3) The verb of the conditional clause is a state verb. (Thus the observer is necessary.)
4) The subject of the main clause is A.
5) If the subject of the main clause (A) is equal to the subject of the conditional clause (B), the sentence is unnatural, wrong.

彼女(B)が希望すれば(the observer of this conditional clause is 私(A))、私(A)は彼女と結婚するつもりです。
This sentence is OK.

彼女(B)が希望すれば(the observer of this conditional clause is A)、彼女(B)は私(A)と結婚するつもりです。
This sentence is unnatural and terrible!

Example No.5

5 "山下さんが来られれば(山下さんが)知らせてください" is unnatural or wrong.

"山下さんが来られれば" The subject of this conditional clause is 山下さん, and the observer of this conditional clause is 田中 (not 山下さん who is the terget of this observation.)、
"来られれば" is somewhat ambiguous, but if a reader feels that it means "come into the picture" or "appear on the scene," then it is semantically the state verb. Then here the target of A's observation (or the sabject of condition clause with state verb) is the subject of main clause, it's unnatural (or wrong).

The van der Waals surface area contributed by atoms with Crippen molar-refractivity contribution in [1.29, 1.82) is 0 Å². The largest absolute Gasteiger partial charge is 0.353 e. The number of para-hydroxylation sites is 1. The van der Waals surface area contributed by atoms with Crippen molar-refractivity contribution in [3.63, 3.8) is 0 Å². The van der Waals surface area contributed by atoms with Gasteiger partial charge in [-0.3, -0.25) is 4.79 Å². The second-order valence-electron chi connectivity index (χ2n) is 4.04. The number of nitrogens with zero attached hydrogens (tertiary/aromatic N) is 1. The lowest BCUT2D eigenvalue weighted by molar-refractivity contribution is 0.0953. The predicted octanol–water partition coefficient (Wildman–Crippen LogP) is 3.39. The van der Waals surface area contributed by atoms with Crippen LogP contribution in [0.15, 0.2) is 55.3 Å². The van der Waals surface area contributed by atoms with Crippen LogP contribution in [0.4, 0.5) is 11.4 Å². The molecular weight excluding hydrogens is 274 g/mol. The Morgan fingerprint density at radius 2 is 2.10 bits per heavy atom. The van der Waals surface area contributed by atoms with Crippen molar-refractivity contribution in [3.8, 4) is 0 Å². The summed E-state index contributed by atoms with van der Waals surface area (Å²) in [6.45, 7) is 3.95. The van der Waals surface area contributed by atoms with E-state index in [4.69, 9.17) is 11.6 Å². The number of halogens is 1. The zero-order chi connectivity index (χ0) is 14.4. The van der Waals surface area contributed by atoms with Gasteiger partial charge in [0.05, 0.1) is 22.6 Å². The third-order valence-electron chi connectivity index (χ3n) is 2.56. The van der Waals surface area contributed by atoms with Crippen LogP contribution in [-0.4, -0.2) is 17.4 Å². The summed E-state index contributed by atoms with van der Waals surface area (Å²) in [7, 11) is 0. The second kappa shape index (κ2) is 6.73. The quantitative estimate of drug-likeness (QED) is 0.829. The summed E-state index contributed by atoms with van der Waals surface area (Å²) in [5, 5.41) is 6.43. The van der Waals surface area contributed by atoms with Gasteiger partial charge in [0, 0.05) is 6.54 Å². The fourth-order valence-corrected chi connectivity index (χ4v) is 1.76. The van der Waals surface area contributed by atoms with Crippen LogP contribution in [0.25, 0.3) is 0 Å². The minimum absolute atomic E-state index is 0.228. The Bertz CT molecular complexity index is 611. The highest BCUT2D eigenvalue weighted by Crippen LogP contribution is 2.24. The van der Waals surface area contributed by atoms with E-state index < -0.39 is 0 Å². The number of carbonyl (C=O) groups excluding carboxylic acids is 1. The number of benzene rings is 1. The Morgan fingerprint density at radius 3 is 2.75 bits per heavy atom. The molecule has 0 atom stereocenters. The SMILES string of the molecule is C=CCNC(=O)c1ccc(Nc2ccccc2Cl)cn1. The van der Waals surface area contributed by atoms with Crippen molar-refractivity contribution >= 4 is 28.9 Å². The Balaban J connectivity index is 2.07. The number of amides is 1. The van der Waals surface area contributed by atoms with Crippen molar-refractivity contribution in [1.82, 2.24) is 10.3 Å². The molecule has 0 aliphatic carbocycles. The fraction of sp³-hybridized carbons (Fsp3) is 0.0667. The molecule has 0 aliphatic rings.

"(山下さんが)知らせてください。" ="Hey Mr.Yamashita! Let me know it!" The (semantical) subject of main clause is 山下さん.

Then totally No.5 is unnatural.


EXAMPLE NO.6

6 田中: 山下さんが来られれば(竹内さんが)知らせてください
竹内: はい
For me, this one is OK.

It can be improved as the following.

6-improved 田中:山下さんが会場に来られたら、(竹内さんが私に)知らせてください。
竹内: はい

  • 山下さんが来れられた(state)のであれば is a typo for 来られたのであれば, right? – Chocolate Feb 15 '17 at 8:49
  • @Sonny365 TANAKA Thank you for taking the time to write all this :) as I suspected, different sources have different opinions, and I'm trying to understand these opinions. For example, A Basic Dictionary of Japanese Grammar says that 見たければ見なさい is correct although the target of the observation is the subject of the main clause (like in sentence 5). Could you explain why this sentence is correct and sentence 5 is wrong? – rhyaeris Feb 15 '17 at 14:06
  • @Sonny365 TANAKA Sentence 2 (in my question), as you have said, is okay. However the sentence with 彼女が希望すれば、彼女は。。。つもりです may sound unnatural for a different reason, that つもり isn't really used for other people. So I am not totally convinced that it is unnatural because of a wrong use of ば... What do you think of sentences 3 and 4 in my question, which use 私。。。つもりです。 ? – rhyaeris Feb 16 '17 at 2:55